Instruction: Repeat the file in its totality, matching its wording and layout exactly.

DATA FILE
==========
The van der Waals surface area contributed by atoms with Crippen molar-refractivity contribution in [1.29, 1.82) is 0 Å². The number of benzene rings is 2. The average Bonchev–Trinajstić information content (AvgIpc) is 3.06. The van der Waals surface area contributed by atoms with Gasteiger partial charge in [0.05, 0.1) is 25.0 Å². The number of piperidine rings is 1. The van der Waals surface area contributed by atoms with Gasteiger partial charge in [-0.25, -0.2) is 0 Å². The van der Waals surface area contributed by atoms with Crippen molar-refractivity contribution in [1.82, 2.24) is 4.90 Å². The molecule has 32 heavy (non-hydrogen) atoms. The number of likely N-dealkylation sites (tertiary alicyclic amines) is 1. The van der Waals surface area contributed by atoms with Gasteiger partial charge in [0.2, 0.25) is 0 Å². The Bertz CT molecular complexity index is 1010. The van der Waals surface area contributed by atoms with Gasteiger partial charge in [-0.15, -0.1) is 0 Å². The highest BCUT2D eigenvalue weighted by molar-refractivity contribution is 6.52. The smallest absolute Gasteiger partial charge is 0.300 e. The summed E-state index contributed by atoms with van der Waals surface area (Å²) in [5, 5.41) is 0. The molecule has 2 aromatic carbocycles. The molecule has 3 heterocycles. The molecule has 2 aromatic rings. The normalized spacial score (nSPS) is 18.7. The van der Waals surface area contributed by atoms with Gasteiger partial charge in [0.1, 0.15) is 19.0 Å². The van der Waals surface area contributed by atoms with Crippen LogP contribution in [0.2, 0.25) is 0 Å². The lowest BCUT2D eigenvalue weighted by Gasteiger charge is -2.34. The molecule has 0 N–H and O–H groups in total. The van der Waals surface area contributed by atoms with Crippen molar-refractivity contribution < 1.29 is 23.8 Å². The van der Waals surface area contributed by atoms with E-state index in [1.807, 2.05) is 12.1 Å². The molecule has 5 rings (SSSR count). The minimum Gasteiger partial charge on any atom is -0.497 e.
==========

The van der Waals surface area contributed by atoms with Crippen molar-refractivity contribution in [1.29, 1.82) is 0 Å². The number of benzene rings is 2. The average Bonchev–Trinajstić information content (AvgIpc) is 3.06. The van der Waals surface area contributed by atoms with Gasteiger partial charge in [0.05, 0.1) is 25.0 Å². The number of piperidine rings is 1. The van der Waals surface area contributed by atoms with Gasteiger partial charge in [-0.25, -0.2) is 0 Å². The van der Waals surface area contributed by atoms with Crippen molar-refractivity contribution in [1.82, 2.24) is 4.90 Å². The molecule has 32 heavy (non-hydrogen) atoms. The number of likely N-dealkylation sites (tertiary alicyclic amines) is 1. The van der Waals surface area contributed by atoms with Gasteiger partial charge in [0.2, 0.25) is 0 Å². The Bertz CT molecular complexity index is 1010. The van der Waals surface area contributed by atoms with Gasteiger partial charge in [-0.15, -0.1) is 0 Å². The highest BCUT2D eigenvalue weighted by molar-refractivity contribution is 6.52. The smallest absolute Gasteiger partial charge is 0.300 e. The summed E-state index contributed by atoms with van der Waals surface area (Å²) in [5, 5.41) is 0. The molecule has 2 aromatic carbocycles. The molecule has 3 heterocycles. The molecule has 2 aromatic rings. The normalized spacial score (nSPS) is 18.7. The van der Waals surface area contributed by atoms with Gasteiger partial charge in [0.1, 0.15) is 19.0 Å². The van der Waals surface area contributed by atoms with Crippen LogP contribution in [0.2, 0.25) is 0 Å². The lowest BCUT2D eigenvalue weighted by Gasteiger charge is -2.34. The molecule has 0 N–H and O–H groups in total. The van der Waals surface area contributed by atoms with Crippen molar-refractivity contribution < 1.29 is 23.8 Å². The van der Waals surface area contributed by atoms with E-state index in [1.807, 2.05) is 12.1 Å². The molecule has 5 rings (SSSR count). The minimum Gasteiger partial charge on any atom is -0.497 e.